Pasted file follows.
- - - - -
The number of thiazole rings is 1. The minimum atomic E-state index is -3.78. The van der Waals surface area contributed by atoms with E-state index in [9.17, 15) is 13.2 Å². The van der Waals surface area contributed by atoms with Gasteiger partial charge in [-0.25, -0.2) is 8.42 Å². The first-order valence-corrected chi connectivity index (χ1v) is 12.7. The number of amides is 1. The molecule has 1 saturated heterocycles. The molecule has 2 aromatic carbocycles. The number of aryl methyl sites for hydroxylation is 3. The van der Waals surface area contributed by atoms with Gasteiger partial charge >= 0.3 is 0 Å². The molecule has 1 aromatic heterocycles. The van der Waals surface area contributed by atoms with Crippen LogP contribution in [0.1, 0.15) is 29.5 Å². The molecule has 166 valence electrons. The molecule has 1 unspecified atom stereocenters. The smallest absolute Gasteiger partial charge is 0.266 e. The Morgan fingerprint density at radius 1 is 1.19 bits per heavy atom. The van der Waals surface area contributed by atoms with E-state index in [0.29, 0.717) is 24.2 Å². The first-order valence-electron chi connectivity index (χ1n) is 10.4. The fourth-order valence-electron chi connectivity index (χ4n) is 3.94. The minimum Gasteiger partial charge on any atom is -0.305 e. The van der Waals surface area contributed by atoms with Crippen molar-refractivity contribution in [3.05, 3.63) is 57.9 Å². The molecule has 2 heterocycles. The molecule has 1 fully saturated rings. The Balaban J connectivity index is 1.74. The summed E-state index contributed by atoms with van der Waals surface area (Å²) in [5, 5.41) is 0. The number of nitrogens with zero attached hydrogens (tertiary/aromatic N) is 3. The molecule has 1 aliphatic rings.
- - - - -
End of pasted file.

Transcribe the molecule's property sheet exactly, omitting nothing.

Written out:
The number of thiazole rings is 1. The minimum atomic E-state index is -3.78. The van der Waals surface area contributed by atoms with E-state index in [9.17, 15) is 13.2 Å². The van der Waals surface area contributed by atoms with Gasteiger partial charge in [-0.25, -0.2) is 8.42 Å². The first-order valence-corrected chi connectivity index (χ1v) is 12.7. The number of amides is 1. The molecule has 1 saturated heterocycles. The molecule has 2 aromatic carbocycles. The number of aryl methyl sites for hydroxylation is 3. The van der Waals surface area contributed by atoms with Gasteiger partial charge >= 0.3 is 0 Å². The molecule has 1 aromatic heterocycles. The van der Waals surface area contributed by atoms with Crippen LogP contribution in [0.1, 0.15) is 29.5 Å². The molecule has 166 valence electrons. The molecule has 1 unspecified atom stereocenters. The smallest absolute Gasteiger partial charge is 0.266 e. The Morgan fingerprint density at radius 1 is 1.19 bits per heavy atom. The van der Waals surface area contributed by atoms with E-state index in [0.29, 0.717) is 24.2 Å². The first-order valence-electron chi connectivity index (χ1n) is 10.4. The fourth-order valence-electron chi connectivity index (χ4n) is 3.94. The minimum Gasteiger partial charge on any atom is -0.305 e. The van der Waals surface area contributed by atoms with Crippen molar-refractivity contribution in [3.05, 3.63) is 57.9 Å². The molecule has 2 heterocycles. The molecule has 1 fully saturated rings. The Balaban J connectivity index is 1.74. The summed E-state index contributed by atoms with van der Waals surface area (Å²) in [5, 5.41) is 0. The number of nitrogens with zero attached hydrogens (tertiary/aromatic N) is 3. The molecule has 1 aliphatic rings.